Interesting article regarding pitching prospects

If you aren’t member over at Baseball Prospectus, you really are missing out, but I’m not trying to sell anything here, and in fact, this content is 100% free. Nate Silver, the most prominent figure at BP, wrote an “unfiltered” blog entry today, touching on the popular phrase “TINSTAAPP”, also known as “There Is No Such Thing As A Pitching Prospect”, and how relevant it is. This was the most interesting part of the article

One thing that distinguishes young hitters from young pitchers is that young hitters can pretty much count on making steady improvements from the time they start playing professional ball until the time they’re 26 or 27. You might have a guy like Cameron Maybin who would be pretty overwhelmed if he tried to play in the major leagues today — but we can be fairly certain that he’ll be able to handle the big leagues in two or three years time. Cameron Maybin is a prospect.

The same is not the case with pitching prospects. Although there are a few categories of pitching prospects — particularly guys with good stuff, high strikeout rates and highish walk rates (think Homer Bailey) — that tend to improve more often than not, in general there is no systematic pattern of improvement after the age of 21 or so. Sometimes guys get better, of course, and sometimes they do so in a hurry — but you can’t take a young pitcher in a vacuum and expect him to improve the same way that you can for a hitting prospect. Mark Rogers (to pick on some low-hanging fruit) will probably never get his command sorted out, Yusemiro Petit will never add enough ticks to his fastball to become a useful major league starter, Gavin Floyd will never learn how to keep the ball down, and so forth. All of these things are possible — but they’re not very likely.

This strikes me as being a very interesting area of study. Do pitchers really not drastically improve after the age of 21, for the most part? If you disagree with this notion, I’d love to see some data to illustrate the point. I may work on this as a project at some point down the line.

6 thoughts on “Interesting article regarding pitching prospects

  1. I’m not so sure that pitchers don’t gain command. Obviouslyin regards to Petit, I think the old adage “You can’t teach speed” certainly applies, but let me just take a quick look at some radnom guys:

    Scott Kazmir: Has decreased his BB/9 each of his three years in the majors.
    Johan Santana: 4.07 BB/9 in 2002 when he was 23, 2,67 the next year, 2.13 the next, 1.75 in 2005, and 1.81 in 2006.

    I took a look at some more, and basically here’s what I think: Command does improve, it’s just really tough to guage. I mean, a top prospect in low-A ball is going to have great BB/9 numbers because he can usually just blow his fastball by people. Then when he moves up, he’ll have to rely more on his breaking ball, which probably isn’t as accurate at his fastball. Then he moves up to AAA and the majors relying even more on it, and facing better hitters so he can’t just groove fastballs by people. I think that command does improve(nominally, the more you throw a breaking ball or changeup, the better control you’re going to have over it). Are there going to be exceptions? Well, yeah. Am I wrong? Maybe, I’d have to go through and find guys who had a bad BB/9 at the lower levels and examine them, something which I’m not in the mood to do. But I think young pitchers do improve at least somewhat, not as much or as steadily as hitters, but it’s there.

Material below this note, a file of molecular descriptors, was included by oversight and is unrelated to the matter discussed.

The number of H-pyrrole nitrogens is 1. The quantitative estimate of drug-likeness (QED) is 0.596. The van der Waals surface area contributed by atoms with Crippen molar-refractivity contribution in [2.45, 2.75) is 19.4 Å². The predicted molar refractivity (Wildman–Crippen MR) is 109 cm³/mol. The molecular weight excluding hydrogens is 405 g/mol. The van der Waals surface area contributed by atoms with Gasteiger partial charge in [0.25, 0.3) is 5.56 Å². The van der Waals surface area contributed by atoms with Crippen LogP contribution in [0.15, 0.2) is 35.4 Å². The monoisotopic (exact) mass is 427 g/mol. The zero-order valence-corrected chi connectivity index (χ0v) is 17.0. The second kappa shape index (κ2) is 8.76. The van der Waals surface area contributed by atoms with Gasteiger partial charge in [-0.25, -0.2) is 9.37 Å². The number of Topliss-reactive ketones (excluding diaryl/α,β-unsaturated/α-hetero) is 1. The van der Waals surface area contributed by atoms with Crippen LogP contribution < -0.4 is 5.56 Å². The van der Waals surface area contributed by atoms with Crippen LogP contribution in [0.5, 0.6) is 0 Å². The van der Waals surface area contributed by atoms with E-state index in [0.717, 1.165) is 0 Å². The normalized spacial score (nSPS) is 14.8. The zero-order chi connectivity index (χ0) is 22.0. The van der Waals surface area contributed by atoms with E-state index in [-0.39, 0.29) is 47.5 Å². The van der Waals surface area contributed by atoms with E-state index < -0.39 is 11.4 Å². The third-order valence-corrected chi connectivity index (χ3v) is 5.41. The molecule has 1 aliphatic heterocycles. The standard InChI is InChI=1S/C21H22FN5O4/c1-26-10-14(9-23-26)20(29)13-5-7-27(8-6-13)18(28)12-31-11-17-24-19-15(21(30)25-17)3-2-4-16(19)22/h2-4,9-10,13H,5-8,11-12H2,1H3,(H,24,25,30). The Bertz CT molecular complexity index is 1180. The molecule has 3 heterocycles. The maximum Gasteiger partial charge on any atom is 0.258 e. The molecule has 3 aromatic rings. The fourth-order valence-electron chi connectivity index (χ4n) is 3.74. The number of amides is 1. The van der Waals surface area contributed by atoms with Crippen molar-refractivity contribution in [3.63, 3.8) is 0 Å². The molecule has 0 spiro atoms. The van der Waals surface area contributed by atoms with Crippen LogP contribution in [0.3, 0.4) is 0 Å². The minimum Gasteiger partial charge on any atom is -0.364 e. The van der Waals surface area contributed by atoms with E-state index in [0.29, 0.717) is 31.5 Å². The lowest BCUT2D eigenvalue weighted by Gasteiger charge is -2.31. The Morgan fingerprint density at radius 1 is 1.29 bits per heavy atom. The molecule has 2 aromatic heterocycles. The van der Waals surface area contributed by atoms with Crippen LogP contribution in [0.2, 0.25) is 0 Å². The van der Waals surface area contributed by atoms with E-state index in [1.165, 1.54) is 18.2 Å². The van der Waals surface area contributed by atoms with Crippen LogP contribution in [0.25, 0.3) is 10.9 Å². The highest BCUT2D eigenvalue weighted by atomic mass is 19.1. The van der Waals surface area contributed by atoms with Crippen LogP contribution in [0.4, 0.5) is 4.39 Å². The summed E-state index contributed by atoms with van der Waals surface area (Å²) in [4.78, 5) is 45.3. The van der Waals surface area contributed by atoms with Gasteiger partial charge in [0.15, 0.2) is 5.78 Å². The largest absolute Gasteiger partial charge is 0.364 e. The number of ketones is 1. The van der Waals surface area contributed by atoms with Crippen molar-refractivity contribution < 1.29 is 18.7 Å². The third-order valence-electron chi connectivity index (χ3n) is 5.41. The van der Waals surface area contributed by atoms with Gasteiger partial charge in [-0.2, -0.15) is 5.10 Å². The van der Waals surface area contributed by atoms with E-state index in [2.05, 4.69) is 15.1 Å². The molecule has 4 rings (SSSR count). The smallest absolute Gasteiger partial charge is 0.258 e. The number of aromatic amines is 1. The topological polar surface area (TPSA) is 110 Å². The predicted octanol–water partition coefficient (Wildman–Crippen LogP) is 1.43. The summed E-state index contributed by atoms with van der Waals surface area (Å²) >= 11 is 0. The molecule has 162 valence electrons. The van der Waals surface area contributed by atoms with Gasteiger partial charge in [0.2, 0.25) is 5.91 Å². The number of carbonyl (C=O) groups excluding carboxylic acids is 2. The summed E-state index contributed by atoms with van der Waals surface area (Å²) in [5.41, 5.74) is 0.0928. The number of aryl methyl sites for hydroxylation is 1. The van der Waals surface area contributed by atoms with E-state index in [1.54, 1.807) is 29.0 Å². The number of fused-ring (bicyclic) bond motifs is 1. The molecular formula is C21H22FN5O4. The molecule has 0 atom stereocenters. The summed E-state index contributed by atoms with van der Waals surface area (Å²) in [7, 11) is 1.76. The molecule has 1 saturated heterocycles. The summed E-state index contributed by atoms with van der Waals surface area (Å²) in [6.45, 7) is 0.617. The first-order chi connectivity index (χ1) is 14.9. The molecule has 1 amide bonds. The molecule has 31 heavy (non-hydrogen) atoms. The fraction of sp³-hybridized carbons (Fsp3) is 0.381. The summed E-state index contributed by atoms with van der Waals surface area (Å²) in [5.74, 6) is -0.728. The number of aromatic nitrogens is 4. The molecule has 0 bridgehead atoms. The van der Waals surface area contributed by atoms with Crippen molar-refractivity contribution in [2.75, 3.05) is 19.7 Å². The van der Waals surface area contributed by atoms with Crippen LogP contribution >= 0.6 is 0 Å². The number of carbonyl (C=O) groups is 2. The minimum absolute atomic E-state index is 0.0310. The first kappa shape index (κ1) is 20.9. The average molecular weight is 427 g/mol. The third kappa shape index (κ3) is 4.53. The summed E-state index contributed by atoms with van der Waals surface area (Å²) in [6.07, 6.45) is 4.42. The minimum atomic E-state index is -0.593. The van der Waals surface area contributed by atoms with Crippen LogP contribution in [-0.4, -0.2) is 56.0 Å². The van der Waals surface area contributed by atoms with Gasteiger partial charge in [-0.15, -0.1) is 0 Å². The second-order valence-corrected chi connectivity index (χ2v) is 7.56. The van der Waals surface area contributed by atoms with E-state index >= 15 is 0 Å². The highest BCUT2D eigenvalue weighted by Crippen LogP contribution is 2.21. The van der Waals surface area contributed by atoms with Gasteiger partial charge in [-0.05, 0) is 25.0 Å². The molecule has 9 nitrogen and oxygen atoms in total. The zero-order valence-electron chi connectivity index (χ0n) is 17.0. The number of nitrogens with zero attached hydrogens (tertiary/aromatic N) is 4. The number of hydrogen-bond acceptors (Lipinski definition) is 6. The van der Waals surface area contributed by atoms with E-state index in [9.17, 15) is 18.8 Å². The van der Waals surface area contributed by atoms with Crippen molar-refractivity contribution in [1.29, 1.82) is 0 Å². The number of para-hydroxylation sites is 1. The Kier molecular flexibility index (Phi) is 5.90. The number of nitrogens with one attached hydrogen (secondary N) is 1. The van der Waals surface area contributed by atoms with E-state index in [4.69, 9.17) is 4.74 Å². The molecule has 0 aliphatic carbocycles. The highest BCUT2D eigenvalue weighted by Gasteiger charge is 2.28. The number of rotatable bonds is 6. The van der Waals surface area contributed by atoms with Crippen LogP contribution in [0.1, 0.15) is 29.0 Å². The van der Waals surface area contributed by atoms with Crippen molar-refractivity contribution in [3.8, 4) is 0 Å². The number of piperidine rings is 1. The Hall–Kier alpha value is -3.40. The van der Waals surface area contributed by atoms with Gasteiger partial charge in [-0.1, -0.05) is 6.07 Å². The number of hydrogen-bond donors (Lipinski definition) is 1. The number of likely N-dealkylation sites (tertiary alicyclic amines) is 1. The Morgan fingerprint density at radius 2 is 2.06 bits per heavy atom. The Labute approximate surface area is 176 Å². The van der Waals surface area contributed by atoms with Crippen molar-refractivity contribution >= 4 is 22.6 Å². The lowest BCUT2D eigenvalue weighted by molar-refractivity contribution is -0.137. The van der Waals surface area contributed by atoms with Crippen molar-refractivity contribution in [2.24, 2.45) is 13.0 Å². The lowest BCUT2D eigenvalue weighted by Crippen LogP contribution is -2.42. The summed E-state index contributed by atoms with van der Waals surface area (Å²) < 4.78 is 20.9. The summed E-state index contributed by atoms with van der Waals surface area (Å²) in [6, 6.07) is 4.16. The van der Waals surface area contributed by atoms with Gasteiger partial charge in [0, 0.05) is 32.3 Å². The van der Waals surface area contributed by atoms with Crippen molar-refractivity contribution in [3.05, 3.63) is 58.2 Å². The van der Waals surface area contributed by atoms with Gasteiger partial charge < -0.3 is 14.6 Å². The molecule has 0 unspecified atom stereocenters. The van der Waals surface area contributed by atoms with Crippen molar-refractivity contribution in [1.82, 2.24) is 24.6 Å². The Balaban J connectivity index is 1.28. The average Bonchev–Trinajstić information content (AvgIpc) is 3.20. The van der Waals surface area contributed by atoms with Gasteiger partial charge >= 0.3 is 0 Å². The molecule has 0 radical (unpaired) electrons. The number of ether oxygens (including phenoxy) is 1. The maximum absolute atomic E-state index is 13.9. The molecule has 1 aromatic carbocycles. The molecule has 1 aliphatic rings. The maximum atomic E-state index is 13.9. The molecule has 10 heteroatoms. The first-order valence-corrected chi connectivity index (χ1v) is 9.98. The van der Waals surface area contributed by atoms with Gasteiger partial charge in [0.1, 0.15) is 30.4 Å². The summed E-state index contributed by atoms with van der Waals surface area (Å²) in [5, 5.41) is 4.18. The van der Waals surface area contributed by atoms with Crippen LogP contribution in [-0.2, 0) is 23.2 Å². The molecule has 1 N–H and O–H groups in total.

2. His most interesting supposition is that guys who pitch very well in the minors are already pitchers rather than prospects and might well and more profitably pitch in the majors instead of minors before succumbing to the injuries so many pitchers do in the minors. He lists Hamels as a case in point. I guess we could equally well include Castro. But, Hamels is a great case in point. He never really pitched consistently in the minors for long enough that we should expect he had an opportunity to learn and progress by doing. He may have been as successful right out of HS as he was last season. Castro did well last season, never pitching above A ball.

  3. I think the idea is that while some pitchers do improve– and those are the ones we actually hear of more, because they make the majors– there is not a typical path that they follow. You cannot predict who the top pitchers are going to be; you look at who the top pitchers already are based on their minor league numbers.

  4. could you do an article on all players that still have options and those that do not? it also plays a very important role in trade possibilities (blue jays ,pods ). thanks dcmay

  5. I think Hamels is more the exception than the rule. I do agree that teams keep players down in the minors too long often, but most pitchers would get hammered if promoted too early. What would happen to Carlos Carrasco if he were promoted now? I think it would be a little ugly. Castro was also handled with kid gloves last year. In real situations he was a little less good than in blowout situations. I think he is ready now after the winter ball. Each pitcher’s development is just a little different.

  6. I think Andy hit the nail on the head –Each pitcher’s development is just a little different.

    I don’t think there’s a single method of handling young pitchers. What works for Cole Hamels is a disaster for Gavin Floyd. What worked for Ryan Madson early in his career didn’t work a little later.

    Some young guys get ruined by ealry and swift promotions and others thrive. Some thrive early — then burn out and others struggle a little early on, then develop into very good pitchers.

    And all of them are one bad pitch away from badly injuring their arms. It’s a tough thing.

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